It was a part of the culture clash that had been ameliorated to some degree by the Constitution of 1824. It is acceptable to Americans to subject oneself, or even others to the authority of the State, knowing there are guarantees protecting their rights and that the arbiters of those rights were elected by the people. The Mexican Constitution of 1824 was very similar in protecting many of these guarantees that Americans almost take for granted. The Texans continued to make refernce to the Constitution of 1824, even after the government of Santa Anna had abrogated it. The Texan constancy to a short lived standard (The Constitution of 1824) that existed ten years earlier while all the rest of Mexico was governed by martial law and a dictator, showed the Quixotic quandry the Texans found themselves in. Their sense of fair play told them to abide by the government they had sworn allegiance to, that had in return generously granted them the lands upon which they lived their lives. The colonists had given up their former country and in some cases their former religion to make a life for themselves and their family in Texas. Some wished to keep the agreement they had made with themsleves and the government of Mexico when they decided to emigrate to Texas. The only trouble was the government of Mexico they agreed to was no longer the government of Mexico. Mexicans were having difficulty in accepting their goverment. There had been corruption exposed invovling monies set aside for the presidio soldiers of Matamoros and Bexar, the dispute over the capitol of Coahuila y Texas between Moncolva and Saltillo, there were notices from the government telling clergy to stay out of politics and then of course the revolts in Zacatecas and Cohuila and earlier ones in Guanjuato and Ceurnavaca. All of this creating an instability that worried Mexicans and Texans alike. The constant turmoil, in fact, stopped the flow of monies and supplies to the presidios in Texas and communication as well suffered. Had the presidios been listened to the situation in Texas might have been addressed easier earlier.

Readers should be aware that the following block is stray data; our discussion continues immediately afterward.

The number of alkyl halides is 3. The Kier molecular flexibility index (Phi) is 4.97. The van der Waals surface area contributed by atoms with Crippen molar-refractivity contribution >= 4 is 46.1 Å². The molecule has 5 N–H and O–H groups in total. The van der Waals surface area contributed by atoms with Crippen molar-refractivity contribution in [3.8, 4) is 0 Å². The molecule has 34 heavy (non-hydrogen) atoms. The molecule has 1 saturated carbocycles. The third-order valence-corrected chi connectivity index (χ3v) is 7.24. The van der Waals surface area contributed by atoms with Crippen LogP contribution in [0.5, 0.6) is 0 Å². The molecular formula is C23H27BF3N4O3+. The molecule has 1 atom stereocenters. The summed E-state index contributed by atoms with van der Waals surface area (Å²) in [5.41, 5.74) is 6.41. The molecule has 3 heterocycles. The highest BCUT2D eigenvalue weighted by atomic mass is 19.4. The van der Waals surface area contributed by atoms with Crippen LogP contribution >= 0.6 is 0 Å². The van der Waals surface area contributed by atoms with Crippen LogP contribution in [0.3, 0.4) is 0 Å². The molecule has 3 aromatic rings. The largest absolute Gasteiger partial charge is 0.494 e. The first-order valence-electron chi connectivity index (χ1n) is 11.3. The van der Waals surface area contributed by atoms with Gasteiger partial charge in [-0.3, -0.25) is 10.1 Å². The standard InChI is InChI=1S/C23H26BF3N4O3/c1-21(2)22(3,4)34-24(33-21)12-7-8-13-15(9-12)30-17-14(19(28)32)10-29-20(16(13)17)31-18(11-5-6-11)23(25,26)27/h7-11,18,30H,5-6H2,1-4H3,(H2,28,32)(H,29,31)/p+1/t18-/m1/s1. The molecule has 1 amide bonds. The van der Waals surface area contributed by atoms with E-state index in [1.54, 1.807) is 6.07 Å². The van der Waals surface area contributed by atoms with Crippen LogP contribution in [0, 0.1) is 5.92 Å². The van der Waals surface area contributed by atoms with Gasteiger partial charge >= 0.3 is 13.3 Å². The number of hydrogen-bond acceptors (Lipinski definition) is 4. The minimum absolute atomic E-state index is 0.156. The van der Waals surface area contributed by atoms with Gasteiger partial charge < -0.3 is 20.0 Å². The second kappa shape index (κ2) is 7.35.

To add to the stewing brew, American President Andrew Jackson was still sending feelers out to the Mexican government about the prospect of buying Texas.
To the Irish Colonies the problems and hesitations were greater than elsewhere, even from each other. Many of the San Patricio Irish had all lived in the squalor and prejudice of the crowded ghettoes of the Northeastern United States' largest cities. The San Patricio colonists came to Texas to continue their search for economic freedom and social acceptance benefits not available to them in Ireland, nor, to their disappointment, in the United States. Mexico granted them both. From their arrival to 1835, the San Patricio colonists developed excellent relations with their Mexican neighbors, and with Mexico as a trading partner.
The Refugio colonists were of a different opinion; they had arrived later. They had come direct from Ireland and did not have the humbling experience of an American Ghetto. They did, however, remember first hand what it was like to have a foreign oppressorin charge of their daily lives, and their property. They recognized Santa Anna as an unyielding tyrant and tended to side with the Peace Party. Texas was a divided land. There was a Mexican army on the border. The commander was making demands of Texans. The Texans decided they must meet to decide what they should do. A call for another general meeting went out. This time they met for a "consulatation" as the word "convention" alarmed the Mexicans earlier. The Consultation was called to be held in San Felipe the second week in October, 1835.
In September, the first shots of the Texas Revolution were fired. They were not fired at Gonzales, which most historians call the Lexington of the Texas Revolution, but at sea off Velasco. Just as in the American Revolution, where the first shots fired were at sea, and by Celts, so it was in Texas. In the American Revolution it was Captain Jeremiah O'Brien who fought and captured the British schooner Margretta in Machias Bay off the coast of Maine on June 12, 1775. The first "official" battle of the American Revolution was also at sea and also featured a Celt. Irish born Captain John Barry, called the Father of the American Navy", serving appropriatley enough on board the U.S.S. Lexington, captured the English ship, Edward. In Texas, the first shots of the Texas Revolution were fired by an Irishman on behalf of Texas and by a Scotsman in the service of Mexico. Here is the story.
The merchant schooner, San Felipe, which was owned by the mercantile company of McKinney and Williams of Velasco and Quintana, was bringing Stephen F. Austin back to Texas from his imprisonment in Mexico. Also on board was the former Mexican Cabinet Minister, Mexican Minister to France and former personal secretary to Santa Anna, Lorenzo de Zavala. The San Felipe was approaching Velasco.
From the shore Thomas Mckinney, at Velasco observed a ship waiting off a distance from Velasco. The Correo Mejico was an armed Mexican Navy sloop commanded by Captain Thomas M. "Mexico" Thompson, a man of Scottish heritage. His second in command was Lieutenant Carlos O'Campo. Some historians report this ship was once the Ohio, the ship involved in the first incident at Anahuac, which was taken at sea by Mexico. Thomas McKinney felt the Correo Mejico was waiting for something off the coast of Velasco. He then saw the San Felipe approaching and felt he knew what was about to happen. From his angle on shore though he could see both ships, he knew the Correo Mejico was not yet in a position to see the San Felipe.